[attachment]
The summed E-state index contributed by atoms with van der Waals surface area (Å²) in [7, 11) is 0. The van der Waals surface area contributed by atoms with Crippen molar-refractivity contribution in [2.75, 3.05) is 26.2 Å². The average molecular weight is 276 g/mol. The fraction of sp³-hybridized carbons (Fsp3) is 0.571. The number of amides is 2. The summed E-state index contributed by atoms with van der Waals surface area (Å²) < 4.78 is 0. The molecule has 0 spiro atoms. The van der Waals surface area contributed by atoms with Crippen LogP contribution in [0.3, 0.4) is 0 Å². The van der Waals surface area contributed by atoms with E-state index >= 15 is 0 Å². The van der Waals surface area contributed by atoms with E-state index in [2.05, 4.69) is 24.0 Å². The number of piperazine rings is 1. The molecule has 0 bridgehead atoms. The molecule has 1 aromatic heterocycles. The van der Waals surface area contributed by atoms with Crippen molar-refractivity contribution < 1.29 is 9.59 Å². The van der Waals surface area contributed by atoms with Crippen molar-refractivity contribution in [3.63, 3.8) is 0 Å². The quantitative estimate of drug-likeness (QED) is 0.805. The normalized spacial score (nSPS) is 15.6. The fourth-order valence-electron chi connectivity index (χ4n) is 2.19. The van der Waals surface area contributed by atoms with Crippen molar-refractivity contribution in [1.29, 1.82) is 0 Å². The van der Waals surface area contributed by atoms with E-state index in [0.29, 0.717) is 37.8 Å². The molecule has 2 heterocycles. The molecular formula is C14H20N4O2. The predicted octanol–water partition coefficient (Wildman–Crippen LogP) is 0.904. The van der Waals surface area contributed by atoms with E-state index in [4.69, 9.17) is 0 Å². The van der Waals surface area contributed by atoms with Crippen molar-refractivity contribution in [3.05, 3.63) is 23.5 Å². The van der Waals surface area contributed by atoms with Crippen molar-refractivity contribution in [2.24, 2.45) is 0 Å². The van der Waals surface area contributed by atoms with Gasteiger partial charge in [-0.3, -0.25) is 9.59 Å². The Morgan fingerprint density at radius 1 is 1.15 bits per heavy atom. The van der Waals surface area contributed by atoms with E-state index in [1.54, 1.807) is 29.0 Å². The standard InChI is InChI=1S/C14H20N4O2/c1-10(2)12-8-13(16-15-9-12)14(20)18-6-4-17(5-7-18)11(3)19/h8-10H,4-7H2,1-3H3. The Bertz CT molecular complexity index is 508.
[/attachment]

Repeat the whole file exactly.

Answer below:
The summed E-state index contributed by atoms with van der Waals surface area (Å²) in [7, 11) is 0. The van der Waals surface area contributed by atoms with Crippen molar-refractivity contribution in [2.75, 3.05) is 26.2 Å². The average molecular weight is 276 g/mol. The fraction of sp³-hybridized carbons (Fsp3) is 0.571. The number of amides is 2. The summed E-state index contributed by atoms with van der Waals surface area (Å²) < 4.78 is 0. The molecule has 0 spiro atoms. The van der Waals surface area contributed by atoms with Crippen LogP contribution in [0.3, 0.4) is 0 Å². The van der Waals surface area contributed by atoms with E-state index >= 15 is 0 Å². The van der Waals surface area contributed by atoms with E-state index in [2.05, 4.69) is 24.0 Å². The number of piperazine rings is 1. The molecule has 0 bridgehead atoms. The molecule has 1 aromatic heterocycles. The van der Waals surface area contributed by atoms with Crippen molar-refractivity contribution < 1.29 is 9.59 Å². The van der Waals surface area contributed by atoms with Crippen molar-refractivity contribution in [3.63, 3.8) is 0 Å². The quantitative estimate of drug-likeness (QED) is 0.805. The normalized spacial score (nSPS) is 15.6. The fourth-order valence-electron chi connectivity index (χ4n) is 2.19. The van der Waals surface area contributed by atoms with Crippen molar-refractivity contribution in [1.29, 1.82) is 0 Å². The van der Waals surface area contributed by atoms with E-state index in [0.29, 0.717) is 37.8 Å². The molecule has 2 heterocycles. The molecular formula is C14H20N4O2. The predicted octanol–water partition coefficient (Wildman–Crippen LogP) is 0.904. The van der Waals surface area contributed by atoms with E-state index in [4.69, 9.17) is 0 Å². The van der Waals surface area contributed by atoms with Crippen molar-refractivity contribution in [3.05, 3.63) is 23.5 Å². The van der Waals surface area contributed by atoms with Crippen molar-refractivity contribution in [2.24, 2.45) is 0 Å². The van der Waals surface area contributed by atoms with Gasteiger partial charge in [-0.3, -0.25) is 9.59 Å². The Morgan fingerprint density at radius 1 is 1.15 bits per heavy atom. The van der Waals surface area contributed by atoms with E-state index in [1.54, 1.807) is 29.0 Å². The standard InChI is InChI=1S/C14H20N4O2/c1-10(2)12-8-13(16-15-9-12)14(20)18-6-4-17(5-7-18)11(3)19/h8-10H,4-7H2,1-3H3. The Bertz CT molecular complexity index is 508.